16 6842     5.000    0.000  856.711   -0.000   12.000    0.000    0.442    0.000    0.000
 17 6843     9.000    6.000 1608.924 1140.729   14.000   15.000    0.831    0.639   34.950
 18 6844     5.000    4.000  925.960  725.724   12.000    9.000    0.478    0.407   16.048
 19 6845     7.000    3.000 1302.305  599.769   13.000   14.000    0.673    0.336    7.895
 20 6846     1.000    6.000   76.514 1208.649    3.000   15.000    0.039    0.678    1.750
 21 6847     3.000    2.000  145.513    6.862    6.000    3.000    0.073    0.002   35.000
  • People who others come to for project help (InDeg) and who go to how many people for help (Outdeg).
  • Out2Step & In2Step – network size (how many people you’re connected to)
  • Eignevector centralilty – measure of importance of the node
  • Betweenness network centrality – extent of bridging
  • From a simple relationship matrix (“parent of: yes/no”) of relatives, you can manipulate out two-directional relationships (transpose for “child of”), compound relationships (=MMULT(first table, first table) for grandparents… Think of additions and subtractions which filter out only aunts, uncles and cousins. All from the same simple binary matrix.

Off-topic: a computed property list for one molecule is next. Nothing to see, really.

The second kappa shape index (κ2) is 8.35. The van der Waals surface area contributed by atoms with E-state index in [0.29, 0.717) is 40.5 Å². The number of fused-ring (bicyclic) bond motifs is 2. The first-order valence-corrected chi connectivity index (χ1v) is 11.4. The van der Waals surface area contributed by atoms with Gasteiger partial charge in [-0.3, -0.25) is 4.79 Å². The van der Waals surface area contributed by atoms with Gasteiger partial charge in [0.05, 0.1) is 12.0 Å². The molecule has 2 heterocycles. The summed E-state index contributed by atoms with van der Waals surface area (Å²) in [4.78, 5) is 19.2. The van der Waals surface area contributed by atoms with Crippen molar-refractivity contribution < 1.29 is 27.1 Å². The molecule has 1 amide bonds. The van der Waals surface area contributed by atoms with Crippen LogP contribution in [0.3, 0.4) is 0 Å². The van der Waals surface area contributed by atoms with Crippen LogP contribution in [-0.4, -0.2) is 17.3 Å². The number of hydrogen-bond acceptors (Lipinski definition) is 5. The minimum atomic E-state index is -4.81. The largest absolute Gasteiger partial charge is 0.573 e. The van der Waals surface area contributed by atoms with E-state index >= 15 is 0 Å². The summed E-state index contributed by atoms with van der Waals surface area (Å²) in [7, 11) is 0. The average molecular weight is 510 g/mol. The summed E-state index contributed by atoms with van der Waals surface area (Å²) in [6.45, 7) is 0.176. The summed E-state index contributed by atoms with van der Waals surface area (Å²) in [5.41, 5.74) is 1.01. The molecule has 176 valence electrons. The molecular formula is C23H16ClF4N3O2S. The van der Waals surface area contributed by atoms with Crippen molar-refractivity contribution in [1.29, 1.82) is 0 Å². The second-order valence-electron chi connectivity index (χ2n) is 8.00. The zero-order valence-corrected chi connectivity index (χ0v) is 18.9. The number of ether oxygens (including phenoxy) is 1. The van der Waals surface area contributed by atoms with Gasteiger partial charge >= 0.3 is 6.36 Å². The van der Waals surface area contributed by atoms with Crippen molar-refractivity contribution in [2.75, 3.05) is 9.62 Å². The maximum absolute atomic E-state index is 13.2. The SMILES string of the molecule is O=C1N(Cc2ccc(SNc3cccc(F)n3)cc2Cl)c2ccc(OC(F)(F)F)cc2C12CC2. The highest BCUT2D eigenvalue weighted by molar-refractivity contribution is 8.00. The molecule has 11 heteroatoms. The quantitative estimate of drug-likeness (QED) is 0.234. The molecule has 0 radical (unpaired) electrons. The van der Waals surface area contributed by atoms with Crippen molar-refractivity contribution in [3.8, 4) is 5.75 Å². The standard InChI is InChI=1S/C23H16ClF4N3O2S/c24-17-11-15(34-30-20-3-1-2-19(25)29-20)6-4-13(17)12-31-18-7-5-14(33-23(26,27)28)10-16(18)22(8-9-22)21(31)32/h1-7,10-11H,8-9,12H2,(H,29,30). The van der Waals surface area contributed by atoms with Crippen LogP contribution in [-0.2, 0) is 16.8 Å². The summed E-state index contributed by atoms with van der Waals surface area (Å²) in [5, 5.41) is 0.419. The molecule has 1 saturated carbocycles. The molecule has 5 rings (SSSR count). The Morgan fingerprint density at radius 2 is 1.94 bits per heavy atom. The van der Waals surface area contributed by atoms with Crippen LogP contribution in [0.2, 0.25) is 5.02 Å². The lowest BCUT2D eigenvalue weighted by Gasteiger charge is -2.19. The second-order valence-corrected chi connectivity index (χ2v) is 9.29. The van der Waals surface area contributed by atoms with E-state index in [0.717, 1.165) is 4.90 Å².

MKTG 365: Marketing Analytics (Narayanan)

Case: Sony

Topic: Sales Forecasting

  • Think of data modelling as mapmaking: the ideal map of a city is life-size 1:1 ratio, but in that case it would not be useful as a map any more. What is the reasonable simplification trade-off for a given use case (pocket map? wall map? digital & zoomable?)
  • Bass Diffusion Model uses qualitative insights on the intrinsic differences in adoption groups. Genesis in epidemiology literature (since 1969), but used for new product adoption predictions: innovators, early adopters, imitators. Works for single-purchase situations (cumulative adopters each buy once), less useful for frequent repeat purchases. Can be applied to subscriptions, given there is usually one purchase decision (and automatic from there on) and easy access to data on new/returning users. Often useful to apply on entire product category prediction (VCRs launched into market), rather than single products.